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Tightening the siege, Israel closes Gaza commercial crossings

Palestinians stop with their lorries near the crossing of the Israeli crossing Kerem Shalom [Abed Rahim KhatibApaimages]
Palestinians stop with their lorries near the Israeli crossing Kerem Shalom [Abed Rahim KhatibApaimages]

Israel will close the Kerem Shalom border crossing with Gaza in protest of Palestinian kite-launchers, Israeli Prime Minister Benjamin Netanyahu announced in the Knesset yesterday.

The move will see the blockade tightened, blocking commercial supplies that regularly pass through the crossing to the besieged Strip, although some humanitarian aid will reportedly be allowed through.

“In agreement with the defence minister, we will act with a heavy hand against the Hamas regime in the Gaza Strip,” Netanyahu said to the applause of party members, adding that the closure will also be accompanied by other measures.

Defence Minister Avigdor Lieberman also told MKs that Israel would not hesitate to act further should the situation escalate.

“We are not looking for a confrontation or for a military venture but in the way Hamas operates, the [situation] deteriorates and [Hamas] is liable to pay the full price, a much heavier price than Operation Protective Edge,” Lieberman added, referring to the 2014 assault on Gaza that left over 2,250 Palestinians dead.

Under the new rules, Gaza fishermen will also be limited to fishing just nine kilometres out to sea, rather than the 14 kilometres previously permitted.

Read: Israeli might have no choice but to launch a large-scale military operation in Gaza, says minister

The closure of the crossing has been slammed by Hamas as “a new crime against humanity” that breaks international law. Palestine’s Islamic Jihad movement also deemed the announcement a “declaration of war”, but stated that this would not break the resolve of the Palestinian people.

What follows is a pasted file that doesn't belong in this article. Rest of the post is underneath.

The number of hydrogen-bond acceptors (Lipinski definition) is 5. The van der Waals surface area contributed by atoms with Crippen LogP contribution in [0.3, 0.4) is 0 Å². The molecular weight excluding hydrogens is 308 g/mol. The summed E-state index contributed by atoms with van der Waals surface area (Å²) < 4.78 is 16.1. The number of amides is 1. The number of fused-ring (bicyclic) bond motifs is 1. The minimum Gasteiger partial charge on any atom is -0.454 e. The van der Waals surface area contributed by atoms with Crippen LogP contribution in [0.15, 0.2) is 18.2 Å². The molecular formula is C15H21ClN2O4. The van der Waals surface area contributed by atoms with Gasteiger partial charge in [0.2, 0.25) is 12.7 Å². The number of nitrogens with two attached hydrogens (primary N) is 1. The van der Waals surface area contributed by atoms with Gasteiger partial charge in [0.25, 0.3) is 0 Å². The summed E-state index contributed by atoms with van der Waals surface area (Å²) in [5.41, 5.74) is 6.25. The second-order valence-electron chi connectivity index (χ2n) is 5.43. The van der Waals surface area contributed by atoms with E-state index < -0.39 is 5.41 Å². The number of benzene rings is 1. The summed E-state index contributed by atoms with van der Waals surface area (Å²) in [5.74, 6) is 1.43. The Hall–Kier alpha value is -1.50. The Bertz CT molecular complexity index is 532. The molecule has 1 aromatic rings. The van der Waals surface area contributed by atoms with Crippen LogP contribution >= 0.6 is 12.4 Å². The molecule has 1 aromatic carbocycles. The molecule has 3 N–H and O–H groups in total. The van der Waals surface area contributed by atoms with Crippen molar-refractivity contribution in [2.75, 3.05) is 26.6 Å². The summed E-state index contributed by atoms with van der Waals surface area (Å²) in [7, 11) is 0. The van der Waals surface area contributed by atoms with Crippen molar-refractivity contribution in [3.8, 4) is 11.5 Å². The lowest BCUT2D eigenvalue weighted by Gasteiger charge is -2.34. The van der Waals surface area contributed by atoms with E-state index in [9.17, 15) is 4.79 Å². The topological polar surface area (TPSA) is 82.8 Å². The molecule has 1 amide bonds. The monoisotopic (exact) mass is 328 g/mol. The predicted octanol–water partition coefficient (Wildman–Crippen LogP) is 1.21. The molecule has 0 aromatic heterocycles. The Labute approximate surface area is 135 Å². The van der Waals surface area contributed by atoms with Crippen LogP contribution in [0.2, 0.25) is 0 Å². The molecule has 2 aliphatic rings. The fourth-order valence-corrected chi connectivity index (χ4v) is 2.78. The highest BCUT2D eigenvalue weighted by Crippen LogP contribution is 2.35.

Israel has accused kites flying from Gaza during the recent Great March of Return of sparking wildfires in southern Israel. Gazans were met with Israeli live fire and tear gas dropped from unmanned drones, but the Israeli military struggled to tackle the incendiary balloons set off by some of the demonstrators, as they protested the strangling blockade now in its eleventh year.

Tel Aviv has escalated its response to kite-launchers in recent weeks, launching air strikes against the Strip and threatening a greater operation should the activity not cease. Israeli authorities have also vowed to limit the supply of helium to Gaza, a move that will restrict vital supplies to hospitals.

The government has ordered the Palestinian Authority (PA) in the West Bank to pay some $1.4 million in compensation for the damage reportedly caused by the kites. Israeli Public Security Minister Gilad Erdan also suggested last month that Palestinians who launch kites from Gaza should be assassinated, adding that the fires would only increase military resistance.

Read: 83% of Jewish Israelis say army should hit Gaza kite-launchers

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